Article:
I then repeat that 'I'm antisocial' fairly regularly, just so they get the message.

So now they think I'm slightly odd (I'm not bothered that they think that), and I don't get pestered anymore to go out drinking with them. Result.

rookiemater Mon 05-Oct-09 13:31:30

YANBU, work dos are generally a pain, particularly if you have to pay for yourself.

stonethecrows Mon 05-Oct-09 13:45:14

Really feel for you, I do exactly the sme for all work dos, but blame lack of babysitters instead.

Am desperately searching for a job in an office where there is at least one man to keep the bitching to an acceptable level!!

TrillianSlasher Mon 05-Oct-09 13:50:23

If they press you, say you didn't like the atmosphere the previous time and would rather not spend your time with people whose idea of fun is to bitch about others behind their backs.

Itsjustafleshwound Mon 05-Oct-09 13:52:11

I sympathise - but you have to work with them and 'make pretty' but by saying you can't afford it (when you have been before) is also very transparent ...

Would a compromise be to say that you will join them for a drink before ??

TrickOrNinks Mon 05-Oct-09 13:53:49

I was told that I had to attend a works outing by my then line-manager, "because it's good for team-building". It wasn't a question of being considered a misery-guts, I was summoned to it.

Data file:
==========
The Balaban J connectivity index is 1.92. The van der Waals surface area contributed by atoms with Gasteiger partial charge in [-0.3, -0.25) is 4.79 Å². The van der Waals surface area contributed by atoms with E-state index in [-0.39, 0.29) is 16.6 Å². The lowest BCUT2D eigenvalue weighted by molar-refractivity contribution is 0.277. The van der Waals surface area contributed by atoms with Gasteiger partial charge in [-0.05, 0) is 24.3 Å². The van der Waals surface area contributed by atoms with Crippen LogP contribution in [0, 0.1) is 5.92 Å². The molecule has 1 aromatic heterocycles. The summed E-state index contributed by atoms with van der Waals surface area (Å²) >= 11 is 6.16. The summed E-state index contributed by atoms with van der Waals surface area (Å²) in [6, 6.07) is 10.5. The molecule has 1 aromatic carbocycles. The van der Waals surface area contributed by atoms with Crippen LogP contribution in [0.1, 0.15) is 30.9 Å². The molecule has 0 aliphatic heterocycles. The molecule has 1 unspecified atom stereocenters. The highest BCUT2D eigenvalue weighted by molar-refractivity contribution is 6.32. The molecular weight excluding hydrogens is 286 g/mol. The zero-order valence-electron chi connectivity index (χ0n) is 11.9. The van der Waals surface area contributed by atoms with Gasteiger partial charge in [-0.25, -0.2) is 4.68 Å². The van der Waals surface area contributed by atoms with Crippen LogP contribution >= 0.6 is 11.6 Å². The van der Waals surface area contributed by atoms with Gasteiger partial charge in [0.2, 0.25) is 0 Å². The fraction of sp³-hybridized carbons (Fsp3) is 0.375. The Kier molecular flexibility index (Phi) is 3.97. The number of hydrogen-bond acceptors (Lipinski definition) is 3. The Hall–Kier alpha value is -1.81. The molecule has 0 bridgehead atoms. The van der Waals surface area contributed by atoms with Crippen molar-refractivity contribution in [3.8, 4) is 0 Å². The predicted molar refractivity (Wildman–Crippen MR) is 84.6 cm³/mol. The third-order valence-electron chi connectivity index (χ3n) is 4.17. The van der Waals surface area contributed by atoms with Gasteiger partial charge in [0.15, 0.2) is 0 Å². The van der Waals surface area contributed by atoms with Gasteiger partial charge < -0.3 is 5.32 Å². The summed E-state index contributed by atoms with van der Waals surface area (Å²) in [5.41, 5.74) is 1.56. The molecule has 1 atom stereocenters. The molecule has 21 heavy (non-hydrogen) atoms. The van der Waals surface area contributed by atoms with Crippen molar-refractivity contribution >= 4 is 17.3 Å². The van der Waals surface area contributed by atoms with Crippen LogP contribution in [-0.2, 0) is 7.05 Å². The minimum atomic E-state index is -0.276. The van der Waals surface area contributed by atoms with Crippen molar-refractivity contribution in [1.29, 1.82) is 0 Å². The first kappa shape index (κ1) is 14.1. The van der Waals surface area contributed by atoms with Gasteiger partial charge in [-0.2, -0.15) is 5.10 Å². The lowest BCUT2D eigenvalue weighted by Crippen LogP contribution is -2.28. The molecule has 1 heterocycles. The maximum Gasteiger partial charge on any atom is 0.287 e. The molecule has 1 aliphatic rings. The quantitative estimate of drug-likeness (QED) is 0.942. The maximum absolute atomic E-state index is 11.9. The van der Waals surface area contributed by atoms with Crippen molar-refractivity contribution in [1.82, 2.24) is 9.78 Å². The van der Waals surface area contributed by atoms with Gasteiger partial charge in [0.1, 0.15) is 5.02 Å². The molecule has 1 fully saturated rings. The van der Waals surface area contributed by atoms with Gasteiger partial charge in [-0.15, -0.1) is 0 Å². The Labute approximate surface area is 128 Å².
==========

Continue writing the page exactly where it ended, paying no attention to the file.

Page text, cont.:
So spending my meagre disposable income for that month, (single, had just bought a house - hardly anything spare) in the company of people I had to see all day as well as losing one of my precious weekend evenings at their insistence was good for working relationships how?

Don't go, children are hard work and getting out of things at short notice is a major perk grin

spookyrookie Mon 05-Oct-09 14:36:06

I feel for you TrickorNinks I had a similar Hobsons choice 2 years ago when I had the pleasure of getting up at 5.30am to take a 7 hour train to Birmingham for conference and Christmas do ( I refused to stay until 1.00am for the buses to pick us up and bring us back to the hotel as I was shattered) and then doing the whole thing in repeat the next day to get back.

I tried not to go but, despite the obvious childcare challenges it posed, was told that we had to go as the Managing Director would be very disappointed if anyone could not attend.

I like my team now and do make an effort to go out, but because I don't drink much for health reasons I tend to leave quite early and get the distinct impression I am being talked about when I'm not there.

OtterInaSkoda Mon 05-Oct-09 15:29:36

I can't stand this pressure to go on work dos. I generally say no because I cannot really afford it and also because if I do want to go out and drink too much, I prefer to do so with my friends (the ones I harldy ever see, not the ones I share an office with, iyswim). My evenings out are few and far between (and precious as a result). In my previous job I was actually bollocked for declining various pub outings throughout the year - fortunately in my current job there are a lot of others in a similar boat to me so the pressure to be "one of the lads" isn't there.
I don't mind being all political correctness gorn mad on this at all - work events centred on boozing exclude people who cannot attend for religious, cultural or financial reasons or because of family/caring commitments. I actually think that the kind of situation described by TrickOrNinks quite possibly infringes some kind of enmployment/E&D law, and if it doesn't, then it should. Although quite what you do about it I have no idea...